Arad

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Arad

(ā`răd), in the Bible, royal town in the Negev, the modern Tell Arad (Israel), S of Hebron. The "king Arad" in the Book of Numbers is a mistranslation for "king of Arad." It is the only tell (mound) in the Negev and indicates the existence of a fortified town in the Bronze Age.

Arad

(äräd`), city (1990 pop. 203,198), W Romania, in the Banat, on the Mureşul River, near the Hungarian border. It is an important railroad junction and a leading regional commercial and industrial center. Distilling, sawmilling, and the manufacture of machine tools and locomotives are the chief industries. Located on the site of an old Roman outpost, the first mention of Arad dates from the 12th cent. Long (c.1551–1685) under Turkish rule, Arad passed in 1685 to the Austrians and in 1849 to the Hungarians, who made it the headquarters of their insurrection against the Hapsburg Empire. In 1920, Arad became part of Romania. The city's educational and cultural institutions include a theological seminary, a teacher training school, a state theatre, a philharmonic orchestra, and a museum containing exhibits on the Hungarian revolution of 1848–49. The 18th-century citadel was built by Empress Maria Theresa. Arad has a sizable Hungarian population.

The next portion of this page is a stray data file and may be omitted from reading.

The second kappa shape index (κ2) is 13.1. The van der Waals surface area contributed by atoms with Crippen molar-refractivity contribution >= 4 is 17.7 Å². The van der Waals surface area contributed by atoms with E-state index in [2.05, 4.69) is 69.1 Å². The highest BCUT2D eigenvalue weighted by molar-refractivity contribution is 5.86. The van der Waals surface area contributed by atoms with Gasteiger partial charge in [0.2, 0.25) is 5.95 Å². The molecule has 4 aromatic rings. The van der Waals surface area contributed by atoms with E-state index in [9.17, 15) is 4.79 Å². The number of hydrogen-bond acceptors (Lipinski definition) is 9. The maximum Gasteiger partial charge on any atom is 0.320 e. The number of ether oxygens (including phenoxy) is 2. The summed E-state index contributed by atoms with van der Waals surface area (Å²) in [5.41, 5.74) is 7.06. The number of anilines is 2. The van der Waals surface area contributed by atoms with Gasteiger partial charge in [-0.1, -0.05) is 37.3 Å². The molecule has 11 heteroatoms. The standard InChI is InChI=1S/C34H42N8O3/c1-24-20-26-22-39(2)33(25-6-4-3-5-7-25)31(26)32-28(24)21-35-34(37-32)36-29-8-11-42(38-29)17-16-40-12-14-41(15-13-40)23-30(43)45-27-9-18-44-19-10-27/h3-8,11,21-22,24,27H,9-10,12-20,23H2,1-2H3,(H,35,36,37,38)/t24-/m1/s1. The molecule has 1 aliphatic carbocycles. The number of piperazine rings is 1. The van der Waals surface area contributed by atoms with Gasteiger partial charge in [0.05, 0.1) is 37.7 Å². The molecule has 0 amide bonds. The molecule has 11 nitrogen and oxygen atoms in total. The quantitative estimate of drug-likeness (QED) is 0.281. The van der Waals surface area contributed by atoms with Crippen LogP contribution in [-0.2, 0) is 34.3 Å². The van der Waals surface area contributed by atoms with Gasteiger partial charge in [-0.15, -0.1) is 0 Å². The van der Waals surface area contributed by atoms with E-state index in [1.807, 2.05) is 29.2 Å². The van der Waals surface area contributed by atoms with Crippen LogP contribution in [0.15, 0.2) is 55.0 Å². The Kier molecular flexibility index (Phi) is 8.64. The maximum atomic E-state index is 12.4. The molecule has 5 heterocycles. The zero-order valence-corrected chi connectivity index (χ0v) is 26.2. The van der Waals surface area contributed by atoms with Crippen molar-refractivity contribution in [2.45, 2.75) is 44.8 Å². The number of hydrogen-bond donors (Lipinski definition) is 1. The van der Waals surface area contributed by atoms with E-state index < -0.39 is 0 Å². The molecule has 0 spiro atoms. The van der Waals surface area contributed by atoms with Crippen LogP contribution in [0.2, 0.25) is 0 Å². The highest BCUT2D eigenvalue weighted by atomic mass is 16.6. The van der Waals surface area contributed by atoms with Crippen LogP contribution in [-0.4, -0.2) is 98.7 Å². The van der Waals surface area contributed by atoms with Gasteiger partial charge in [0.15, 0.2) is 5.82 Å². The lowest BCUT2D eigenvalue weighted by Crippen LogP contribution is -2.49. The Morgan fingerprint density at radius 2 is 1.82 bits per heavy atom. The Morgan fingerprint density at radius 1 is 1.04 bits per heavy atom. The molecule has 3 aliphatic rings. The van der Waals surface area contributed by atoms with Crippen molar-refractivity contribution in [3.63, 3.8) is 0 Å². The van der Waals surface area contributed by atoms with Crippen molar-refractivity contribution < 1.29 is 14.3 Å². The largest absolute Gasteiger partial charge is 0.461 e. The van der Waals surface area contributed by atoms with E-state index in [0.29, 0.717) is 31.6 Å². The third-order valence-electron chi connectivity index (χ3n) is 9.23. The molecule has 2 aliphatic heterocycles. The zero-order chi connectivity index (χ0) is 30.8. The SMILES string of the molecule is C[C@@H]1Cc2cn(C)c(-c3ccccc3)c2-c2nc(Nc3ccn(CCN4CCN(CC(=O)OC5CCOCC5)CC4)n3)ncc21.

Arad

 

a district in western Rumania, on the territory of the northern part of the historic region of Banat and the southern part of Crişana. Area, 7,741 sq km; population, 481,000 (1968). The administrative center is Arad.

Arad District occupies the eastern edge of the Central Danubian Depression and the southwestern part of the western Rumanian mountains. The main branches of industry are concentrated in the city of Arad; outside of this city there is woodworking industry (Bocsig, Lipova, Minisul de Sus) and production of building materials (şebiş, Bîrsa, Sîtana, and Buteni); granite, andesite, marble, and talc are mined in the foothill zone. There are vineyards on the western slopes of the mountains, and there are gardens along the slopes of the Mureş and Crişul Alb river valleys. The main agricultural crops of the Central Danubian Depression are wheat, corn, sunflowers, sugar beets, tobacco, and hemp. Cattle-raising predominates in animal husbandry. Vegetables are grown in the area of the city of Arad and in the valley of the Mureş. River.

IU. A. KRUKOVSKII


Arad

 

a city in western Rumania; on the Mureş River near the border with Hungary. Administrative center of Arad Province. Population, 126,000 (1966).

Arad is an important transportation and industrial center. The main branches of industry are machine-building (coaches and machine tools), textiles, and food. Footwear, furniture, chemicals, and construction materials are produced.

IU. A. KRUKOVSKII